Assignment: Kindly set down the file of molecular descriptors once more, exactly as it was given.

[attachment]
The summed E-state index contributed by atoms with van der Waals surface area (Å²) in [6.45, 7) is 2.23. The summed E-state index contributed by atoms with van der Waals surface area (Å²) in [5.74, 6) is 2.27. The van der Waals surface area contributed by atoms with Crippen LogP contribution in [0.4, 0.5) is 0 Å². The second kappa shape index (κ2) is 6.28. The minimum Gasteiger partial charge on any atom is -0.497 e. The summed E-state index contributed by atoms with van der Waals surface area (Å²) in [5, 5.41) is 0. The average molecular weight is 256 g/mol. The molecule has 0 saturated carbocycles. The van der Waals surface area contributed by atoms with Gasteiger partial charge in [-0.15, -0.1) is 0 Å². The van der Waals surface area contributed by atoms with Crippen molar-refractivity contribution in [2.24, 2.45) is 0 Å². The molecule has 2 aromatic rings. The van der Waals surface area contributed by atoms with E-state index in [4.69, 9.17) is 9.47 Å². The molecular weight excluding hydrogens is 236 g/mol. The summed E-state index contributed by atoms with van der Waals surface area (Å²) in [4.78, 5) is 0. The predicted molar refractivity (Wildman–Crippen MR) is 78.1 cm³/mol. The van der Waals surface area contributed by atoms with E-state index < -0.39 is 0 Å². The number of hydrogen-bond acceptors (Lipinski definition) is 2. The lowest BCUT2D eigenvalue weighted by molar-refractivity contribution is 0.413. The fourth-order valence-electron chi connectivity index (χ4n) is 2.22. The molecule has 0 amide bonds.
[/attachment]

The summed E-state index contributed by atoms with van der Waals surface area (Å²) in [6.45, 7) is 2.23. The summed E-state index contributed by atoms with van der Waals surface area (Å²) in [5.74, 6) is 2.27. The van der Waals surface area contributed by atoms with Crippen LogP contribution in [0.4, 0.5) is 0 Å². The second kappa shape index (κ2) is 6.28. The minimum Gasteiger partial charge on any atom is -0.497 e. The summed E-state index contributed by atoms with van der Waals surface area (Å²) in [5, 5.41) is 0. The average molecular weight is 256 g/mol. The molecule has 0 saturated carbocycles. The van der Waals surface area contributed by atoms with Gasteiger partial charge in [-0.15, -0.1) is 0 Å². The van der Waals surface area contributed by atoms with Crippen molar-refractivity contribution in [2.24, 2.45) is 0 Å². The molecule has 2 aromatic rings. The van der Waals surface area contributed by atoms with E-state index in [4.69, 9.17) is 9.47 Å². The molecular weight excluding hydrogens is 236 g/mol. The summed E-state index contributed by atoms with van der Waals surface area (Å²) in [4.78, 5) is 0. The predicted molar refractivity (Wildman–Crippen MR) is 78.1 cm³/mol. The van der Waals surface area contributed by atoms with E-state index < -0.39 is 0 Å². The number of hydrogen-bond acceptors (Lipinski definition) is 2. The lowest BCUT2D eigenvalue weighted by molar-refractivity contribution is 0.413. The fourth-order valence-electron chi connectivity index (χ4n) is 2.22. The molecule has 0 amide bonds.